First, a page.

How not to present Back Cover Copy for Marketing

What is and How to send back cover copy

Today I want to talk a little about back cover copy and a lot about how not to send it to bloggers and use it for memes. Back Cover copy is the blurb that appears on the back of your book that gives a teaser about your book. This is the first thing most people in a bookstore will read to decide if they want to buy your book. It’s what draws readers to check your book at the library. Back cover copy is used on Amazon, your publisher’s website and your own website. Again this is how readers decide to purchase your book. It’s harder to write than the book because it needs to be brief and snappy to draw them in.

Notice how you can’t read the back cover copy. This is great on the book when displayed for sale, but not what you send to a blogger, magazine editor or put on a meme.

Now that I’ve made that clear let me share a very amateur thing that new writers do. I’ll use this blog as an example. My submission guidelines ask for back cover copy. On occasion, I get sent a picture of the back of their book. See my example above. This is not what I wanted. The word doc of the BCC copy or a copy of what is printed on Amazon or your website describing your book. A photo of the back-cover copy is hard to read because the print is small. And if you put the photo of the back-cover copy on a meme it is also hard to read. Grabbing a key sentence, the tagline or a review quote is a better choice for a meme about your book.

Back cover copy needs to appear differently in different arenas. All the background color is awesome on a book I can place in my hands. But for an electronic book, it can be a challenge to read. As a blogger, I won’t post something that won’t help the author make a sale or add a follower. I have the time to go to Amazon or your website and pull off the book blurb for my blog, but other bloggers may not and won’t bother. They may just leave the description off altogether. Have the word doc version of your back-cover blurb ready to send out to whoever requests it. Your media kit should have a separate item for the book blurb. Again, those who are helping promote you will have easy access to that key piece of information.

I hope these comments help you as you market your book on various blogs. Happy book selling.



Author Melissa Henderson uses her personal experience to write for children

I love sharing other authors writing journeys on Jubilee Writer. Today I welcome Melissa Henderson. She’s going to have a drawing for a copy of her children’s book  at the end of this post. Don’t miss it. Thank you for being with me today, Melissa.

What prompted you to write a children’s book?

The inspiration for writing my children’s book, “Licky the Lizard” was based on two things. The first and most important is that I wanted to write a story for our first grandchild. He is 2 years old now. I wanted to share my love of writing and reading with him.

What a wonderful reason.


The second reason I wrote the story is to share how I overcame my fear of lizards. Well…to be honest, I am still working on being totally rid of the fear of lizards.


In the story, a lady is afraid of the lizard who lives outside her front door. She realizes the lizard is just as afraid of her as she is of it.

Sounds like a fun story.


My love for reading and writing began at an early age. My parents enjoyed reading and shared the love of the written word with me. From reading newspapers to books to visiting the local library or bookmobile, there was always something to read in our home.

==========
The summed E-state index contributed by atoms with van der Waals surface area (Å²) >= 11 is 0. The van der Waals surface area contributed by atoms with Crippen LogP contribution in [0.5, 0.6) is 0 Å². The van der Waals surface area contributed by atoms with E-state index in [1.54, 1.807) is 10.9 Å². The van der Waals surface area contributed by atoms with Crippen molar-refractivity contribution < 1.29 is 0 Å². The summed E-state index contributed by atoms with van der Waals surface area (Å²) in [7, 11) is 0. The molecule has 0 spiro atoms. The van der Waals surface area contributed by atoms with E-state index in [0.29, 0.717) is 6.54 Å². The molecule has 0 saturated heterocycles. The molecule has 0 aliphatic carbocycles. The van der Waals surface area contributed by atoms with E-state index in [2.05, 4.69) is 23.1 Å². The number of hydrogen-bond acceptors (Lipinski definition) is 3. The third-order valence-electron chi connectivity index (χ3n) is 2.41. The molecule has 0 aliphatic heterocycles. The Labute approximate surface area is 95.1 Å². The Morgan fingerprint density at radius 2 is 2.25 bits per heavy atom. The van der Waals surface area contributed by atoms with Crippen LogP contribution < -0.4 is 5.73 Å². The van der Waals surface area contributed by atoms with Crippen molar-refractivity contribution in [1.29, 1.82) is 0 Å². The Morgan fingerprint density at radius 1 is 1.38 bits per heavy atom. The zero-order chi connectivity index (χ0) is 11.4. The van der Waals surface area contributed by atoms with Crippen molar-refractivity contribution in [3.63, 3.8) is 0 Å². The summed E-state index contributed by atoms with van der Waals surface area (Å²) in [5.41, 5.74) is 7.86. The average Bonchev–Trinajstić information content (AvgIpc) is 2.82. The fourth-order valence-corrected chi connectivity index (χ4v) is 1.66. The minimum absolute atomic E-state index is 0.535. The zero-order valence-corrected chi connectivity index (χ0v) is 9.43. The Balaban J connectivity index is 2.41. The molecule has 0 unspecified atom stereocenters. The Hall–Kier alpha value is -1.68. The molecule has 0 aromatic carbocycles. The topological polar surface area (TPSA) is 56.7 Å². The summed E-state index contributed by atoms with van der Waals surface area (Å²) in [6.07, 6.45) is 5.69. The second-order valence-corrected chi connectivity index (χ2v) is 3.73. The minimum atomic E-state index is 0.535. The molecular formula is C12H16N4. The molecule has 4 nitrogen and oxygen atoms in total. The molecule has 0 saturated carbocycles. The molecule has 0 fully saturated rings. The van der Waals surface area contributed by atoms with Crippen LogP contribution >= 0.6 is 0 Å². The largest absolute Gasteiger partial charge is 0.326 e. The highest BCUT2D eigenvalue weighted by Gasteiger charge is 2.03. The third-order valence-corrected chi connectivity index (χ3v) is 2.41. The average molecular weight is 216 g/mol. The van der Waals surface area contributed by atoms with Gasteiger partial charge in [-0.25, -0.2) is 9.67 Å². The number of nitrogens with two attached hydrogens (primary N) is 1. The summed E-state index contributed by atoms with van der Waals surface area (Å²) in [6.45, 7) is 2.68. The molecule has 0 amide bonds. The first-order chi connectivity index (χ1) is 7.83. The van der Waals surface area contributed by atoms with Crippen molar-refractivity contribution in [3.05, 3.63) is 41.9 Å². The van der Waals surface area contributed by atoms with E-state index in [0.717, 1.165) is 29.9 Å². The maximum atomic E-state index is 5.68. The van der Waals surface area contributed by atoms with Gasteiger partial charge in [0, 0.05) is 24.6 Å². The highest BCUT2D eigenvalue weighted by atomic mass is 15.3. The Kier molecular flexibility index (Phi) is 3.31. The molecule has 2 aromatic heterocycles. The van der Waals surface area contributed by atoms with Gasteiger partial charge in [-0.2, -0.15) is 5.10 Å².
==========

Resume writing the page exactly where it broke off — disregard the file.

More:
I was blessed with wonderful teachers in elementary school who noticed my love of stories. Those special teachers encouraged my writing and gave me inspiration to continue my writing journey.


Do you have a favorite verse?

Philippians 4:4 New Revised Standard Version (NRSV) Rejoice in the Lord always; again I will say, Rejoice.

This Scripture reminds me of the love God has for us. I wake in the morning and before my feet touch the floor, I am rejoicing and thanking God for His blessings.

Who is your best support?

My family gives me great encouragement in my writing. Also, I participate in several writers groups in the area. All writers need encouragement to press on in their writing experience.



Back Cover Copy:   click here to order.

Licky the Lizard is one nice lizard, and just like you and me, he’s one of God’s own creations. Unfortunately, we sometimes forget that we’re really all the same—because He created everything in our world. We feel afraid because of our differences.

What happens when Licky the Lizard comes face to face with a lady who’s going in and out of her house? When the lady sees Licky, he causes her quite a fright! But guess what? Licky is also scared. Of her. They’re scared of each other! Then Licky and the lady remember that there is no need to be afraid. They were both created by God, and that’s what makes them very special.

In Licky The Lizard, author Melissa Henderson offers parents, grandparents, and educators a tale that teaches young children a simple, yet important message: There is no need to fear any of God’s creatures because we are all created by Him—and He loves us all.

More about Melissa.

Melissa Henderson is a writer of inspirational messages. Her first book for children, “Licky the Lizard”, was released in 2018. She also has a story in the compilations “Heaven Sightings” and “Remembering Christmas”. She contributes articles and devotions to various magazines and websites. Her passions are helping in community and church. Melissa is an Elder, Deacon and Stephen Minister. She and her husband Alan moved from Virginia to South Carolina to be near son, daughter-in-love and first grandchild. The family motto is “It’s Always A Story With The Hendersons”.

Follow Melissa on Facebook, Twitter, Pinterest and at



Melissa is happy to give away a signed copy of “Licky the Lizard”. Answer the question to put your name in the drawing.

Question- Are you afraid of lizards?

Put your answer in the comments. We will draw a name on Monday.


Melissa Henderson, Award Winning Author Social Media links:

Website and blog:

Facebook: Melissa Henderson, Author

Pinterest: Melissa Henderson

Twitter: @mimionlife

Buy links:

“Licky the Lizard”

“Heaven Sightings”